##### Guest
Paradox?<br /><br />Speed up, the earth slows, speed up some more, the earth is even slower, speed up even more, the earth stops, at some point, your constant acceleration will send the earth backwards in time causing a paradox.<br /><br />However, I think it is more likely that you would enter a new dimension. Space is made up of the following three dimensions: x, y, and z, as in space-time, in which time is the forth dimension.<br /><br />The only problem with my dimension hypothesis is that, if my space traveler crosses over to another dimension, then my space travelers opposite will enter our universe at exactly the same time. My space traveler’s opposite my not be able to exist in this universe, and visa versa, and even if they could survive, I doubt that either of them would understand anything they are observing.<br /><br />Paradox?

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#### jurgens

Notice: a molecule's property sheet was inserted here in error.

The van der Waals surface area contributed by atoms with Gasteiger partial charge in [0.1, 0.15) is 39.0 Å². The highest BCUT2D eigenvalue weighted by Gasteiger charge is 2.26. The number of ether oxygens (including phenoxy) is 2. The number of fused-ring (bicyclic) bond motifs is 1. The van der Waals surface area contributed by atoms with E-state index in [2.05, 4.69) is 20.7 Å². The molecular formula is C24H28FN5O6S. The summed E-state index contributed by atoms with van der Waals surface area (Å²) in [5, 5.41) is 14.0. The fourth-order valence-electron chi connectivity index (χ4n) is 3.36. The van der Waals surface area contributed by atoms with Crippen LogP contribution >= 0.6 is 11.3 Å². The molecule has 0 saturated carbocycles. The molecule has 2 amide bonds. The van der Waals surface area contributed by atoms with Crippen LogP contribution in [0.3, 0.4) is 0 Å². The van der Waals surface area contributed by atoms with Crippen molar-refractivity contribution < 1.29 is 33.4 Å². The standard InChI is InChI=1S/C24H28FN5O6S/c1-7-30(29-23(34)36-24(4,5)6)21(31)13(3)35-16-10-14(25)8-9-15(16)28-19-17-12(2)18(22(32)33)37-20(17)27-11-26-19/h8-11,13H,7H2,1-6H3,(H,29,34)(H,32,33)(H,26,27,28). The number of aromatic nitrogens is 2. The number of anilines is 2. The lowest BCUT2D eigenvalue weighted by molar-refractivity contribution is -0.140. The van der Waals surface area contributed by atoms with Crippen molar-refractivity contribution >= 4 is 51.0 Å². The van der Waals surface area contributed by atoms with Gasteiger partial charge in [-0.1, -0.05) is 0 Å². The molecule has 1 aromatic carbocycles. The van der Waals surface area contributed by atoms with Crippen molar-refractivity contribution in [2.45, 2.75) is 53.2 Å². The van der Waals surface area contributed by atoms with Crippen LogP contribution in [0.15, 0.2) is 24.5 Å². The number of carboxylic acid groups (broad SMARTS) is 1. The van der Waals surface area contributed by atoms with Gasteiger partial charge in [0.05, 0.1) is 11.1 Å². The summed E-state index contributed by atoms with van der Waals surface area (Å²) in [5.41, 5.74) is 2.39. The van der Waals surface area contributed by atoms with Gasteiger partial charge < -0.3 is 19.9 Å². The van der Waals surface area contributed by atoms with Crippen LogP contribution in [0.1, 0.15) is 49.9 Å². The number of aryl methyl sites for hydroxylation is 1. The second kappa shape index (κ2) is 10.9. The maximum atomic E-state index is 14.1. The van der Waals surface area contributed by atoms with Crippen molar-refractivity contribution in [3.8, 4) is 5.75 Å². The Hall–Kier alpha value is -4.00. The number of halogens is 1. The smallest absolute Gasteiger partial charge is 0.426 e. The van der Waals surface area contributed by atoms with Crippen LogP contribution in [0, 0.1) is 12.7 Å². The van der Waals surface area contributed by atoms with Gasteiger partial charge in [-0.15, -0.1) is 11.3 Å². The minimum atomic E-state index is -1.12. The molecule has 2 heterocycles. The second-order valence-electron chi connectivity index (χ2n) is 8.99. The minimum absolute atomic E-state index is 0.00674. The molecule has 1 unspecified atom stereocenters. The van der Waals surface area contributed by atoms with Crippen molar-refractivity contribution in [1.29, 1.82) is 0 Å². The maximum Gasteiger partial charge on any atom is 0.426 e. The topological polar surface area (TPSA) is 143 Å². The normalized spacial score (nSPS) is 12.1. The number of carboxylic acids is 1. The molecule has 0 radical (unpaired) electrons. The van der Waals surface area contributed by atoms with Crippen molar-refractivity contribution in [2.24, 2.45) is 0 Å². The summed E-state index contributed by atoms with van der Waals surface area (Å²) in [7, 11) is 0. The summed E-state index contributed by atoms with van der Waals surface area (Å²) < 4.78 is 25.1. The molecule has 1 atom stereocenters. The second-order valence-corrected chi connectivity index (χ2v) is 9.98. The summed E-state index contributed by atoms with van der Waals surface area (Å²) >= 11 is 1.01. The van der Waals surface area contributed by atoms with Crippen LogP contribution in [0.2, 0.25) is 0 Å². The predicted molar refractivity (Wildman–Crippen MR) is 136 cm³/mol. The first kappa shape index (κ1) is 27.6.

##### Guest
jatslo, wtf are you talking about? Certainly not General Relativity... <br /><br />Also Saiph is right here.

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#### riflemannl

##### Guest
k then.. let's get biologics in it..<br /><br />getting 'older', is just the 'stretching' of your bodycells. Time isn't the thing that controls our body, it's just the mitose of our cells.. Maybe the 'time' on earth might have advanced a lot of years, or 'slowed', whatever you like, but the two bodies will still be the same..

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#### jurgens

##### Guest
RifleMan wtf are you talking about?<br /><br />Whats with these crazy theories that defy general relativity. Look, the person in the spaceship that is travelling very fast experiences less time then the person staying on the earth. EVERYTHING in the spaceship experiences less time too, not just the "biology" of the person. For example you have a particle with a half life of 20 years and you travel such that the dilation between your proper time and the earth's time is .5, within 20 years, you will have more of the original amount of the radioactive particle then you should have.<br /><br />Also you don't age because your cells get stretched. Aging has many many different causes...

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#### jatslo

##### Guest